Paul wasn’t afraid to write about Gospel truths and his goofy feelings that he had for them.  In Romans, Paul constructed his most complete and elegant composition of what the Gospel truly is.  It took him eleven chapters and when he got to the end he cried out,

Oh, how great are God’s riches and wisdom and knowledge! How impossible it is for us to understand His decisions and His ways!  For who can know the Lord’s thoughts?  Who knows enough to give Him advice?  And who has given Him so much  that He needs to pay it back?  For everything comes from Him and exists by His power and is intended for His glory. All glory to Him forever! Amen.”

I know that it is just words, but you need to hear the emotion and the projection that Paul puts into this concluding statement.  Even the word, “Oh!” carries so much guttural weight in the original language.  Paul is actually saying, “WOW!!!” in a loud, joyous way as he is literally unable to wrap his mind around who God is and what He has done for us.

Only the Christian has this at his or her disposal at all times.  Only the true believer in Jesus has the hope that is anchored in unwavering, unshakable truth.  Only the sinner saved by true grace has these things consistently rising and growing within them until the Kingdom comes to manifest itself completely and permanently.  Only God’s children are moving farther along in this dying world.  Amen!

“So put your voice up to the test!”

What Have I Done? (Valjeann’s Soliloquy) – Alfie Boe (1980, Les Miserable)

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I don’t normally do something like this: that is, blog about musicals or incorporate film into this “tunes-based” website.

But, then again, I don’t normally experience something like what happened to me last week.

I went to the movies over the holidays and witnessed the newest adaptation of “Les Miserable” (sorry French geeks, I’m not going to include the accent over the “e”).  It was by far, the best musical film that I have ever seen.  This story, this play, and this song was amazingly performed in the film, capturing the essence of redemption and a changed heart.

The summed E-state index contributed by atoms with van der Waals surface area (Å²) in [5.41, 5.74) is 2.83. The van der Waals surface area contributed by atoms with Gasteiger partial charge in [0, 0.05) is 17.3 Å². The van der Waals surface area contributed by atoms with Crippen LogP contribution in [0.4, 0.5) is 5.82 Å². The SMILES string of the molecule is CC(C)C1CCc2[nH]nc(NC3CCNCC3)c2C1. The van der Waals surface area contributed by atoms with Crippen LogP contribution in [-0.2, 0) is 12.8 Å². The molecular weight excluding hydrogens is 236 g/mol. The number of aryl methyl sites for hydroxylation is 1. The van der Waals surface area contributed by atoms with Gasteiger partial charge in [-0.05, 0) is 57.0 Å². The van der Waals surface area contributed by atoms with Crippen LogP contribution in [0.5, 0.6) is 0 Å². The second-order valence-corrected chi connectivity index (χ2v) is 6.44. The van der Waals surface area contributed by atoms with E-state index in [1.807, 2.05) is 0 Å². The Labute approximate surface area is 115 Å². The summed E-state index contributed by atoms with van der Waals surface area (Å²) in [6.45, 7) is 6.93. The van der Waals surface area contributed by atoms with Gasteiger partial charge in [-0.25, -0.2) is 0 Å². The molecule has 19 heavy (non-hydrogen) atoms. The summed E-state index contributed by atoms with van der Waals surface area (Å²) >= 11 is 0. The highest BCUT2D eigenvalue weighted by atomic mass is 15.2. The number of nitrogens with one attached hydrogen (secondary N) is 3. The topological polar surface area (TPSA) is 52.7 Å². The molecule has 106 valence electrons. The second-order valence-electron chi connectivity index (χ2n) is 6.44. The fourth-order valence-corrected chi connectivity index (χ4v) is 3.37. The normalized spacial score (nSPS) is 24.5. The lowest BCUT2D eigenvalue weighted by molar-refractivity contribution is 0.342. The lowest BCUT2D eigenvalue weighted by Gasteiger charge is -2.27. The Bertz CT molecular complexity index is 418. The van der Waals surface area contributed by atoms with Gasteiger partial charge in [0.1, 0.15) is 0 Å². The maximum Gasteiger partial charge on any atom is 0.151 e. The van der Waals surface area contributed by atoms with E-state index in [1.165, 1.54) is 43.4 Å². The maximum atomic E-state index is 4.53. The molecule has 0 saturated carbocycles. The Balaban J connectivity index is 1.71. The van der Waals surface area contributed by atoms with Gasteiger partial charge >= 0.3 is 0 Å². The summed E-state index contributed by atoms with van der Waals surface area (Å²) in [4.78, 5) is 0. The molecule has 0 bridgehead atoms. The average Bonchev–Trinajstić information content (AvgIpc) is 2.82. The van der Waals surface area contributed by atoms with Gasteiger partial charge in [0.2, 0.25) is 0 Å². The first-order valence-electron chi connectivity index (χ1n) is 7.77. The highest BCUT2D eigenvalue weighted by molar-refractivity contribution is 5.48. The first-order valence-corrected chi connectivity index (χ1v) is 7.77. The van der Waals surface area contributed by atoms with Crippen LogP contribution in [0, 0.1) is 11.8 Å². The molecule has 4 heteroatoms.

For those of you who don’t know, Les Mis is about a man (Jean Valjean) released from prison after serving a 19 year sentence for stealing bread.  It is set in the early 1800’s after the French Revolution and during times of poverty, political upheaval and military dominance.  Valjean is a ruined, hardened ex-con who doesn’t know how to reclaim his life or his dignity when a local bishop offers him grace and a chance at redemption.

Listen to the lyrics as this man struggles with this offer of mercy.  Listen as if he was directly singing about Jesus, Himself:

What have I done?
Sweet Jesus, what have I done?
Become a thief in the night,
Become a dog on the run
And have I fallen so far,
And is the hour so late
That nothing remains but the cry of my hate,
The cries in the dark that nobody hears,
Here where I stand at the turning of the years?

If there’s another way to go
I missed it twenty long years ago
My life was a war that could never be won
They gave me a number and murdered Valjean
When they chained me and left me for dead
Just for stealing a mouthful of bread

Yet why did I allow that man
To touch my soul and teach me love?
He treated me like any other
He gave me his trust
He called me brother
My life he claims for God above
Can such things be?
For I had come to hate the world
This world that always hated me

Take an eye for an eye!
Turn your heart into stone!
This is all I have lived for!
This is all I have known!

One word from him and I’d be back
Beneath the lash, upon the rack
Instead he offers me my freedom
I feel my shame inside me like a knife
He told me that I have a soul,
How does he know?
What spirit comes to move my life?
Is there another way to go?

I am reaching, but I fall
And the night is closing in
And I stare into the void
To the whirlpool of my sin
I’ll escape now from the world
From the world of Jean Valjean
Jean Valjean is nothing now
Another story must begin!

The power of this man’s transformation so closely resembles what the Gospel does to anyone who truly believes and embrace’s it.  Valjean goes on to live out the Gospel in the way he treats other people: offering kindness and forgiveness, withholding malice, loving the broken and sacrificing for those he loves.  Christ demands the same from His own:

“So we have stopped evaluating others from a human point of view. At one time we thought of Christ merely from a human point of view. How differently we know Him now! This means that anyone who belongs to Christ has become a new person. The old life is gone; a new life has begun!  And all of this is a gift from God, who brought us back to Himself through Christ. And God has given us this task of reconciling people to Him.”        (2 Corinthians 5:16-18)

I challenge all readers to go and see this film in the theater, simply for the purpose of being lambasted in your soul by the power of this Bible text exemplified in the story of Jean Valjean.  The visual of his torment turned into peace, the sound of this song ringing the Gospel transformation through surround sound – it is a sensory revival that is greatly needed amidst the mind-numbing, desensitization that we face today.  The film intensely captures the close-up shots of Valjean (played by Hugh Jackman) struggling mentally and emotionally as his heart is melted and his soul renewed.

Our stories are our own, but we all must stare into the whirlpool of our sin and wonder whether or not a new story will begin.  If Jesus is your Savior, then your misery has been turned into redemption and you can bellow out from the bowels of your soul along with Valjean, “Instead He offers me my freedom!”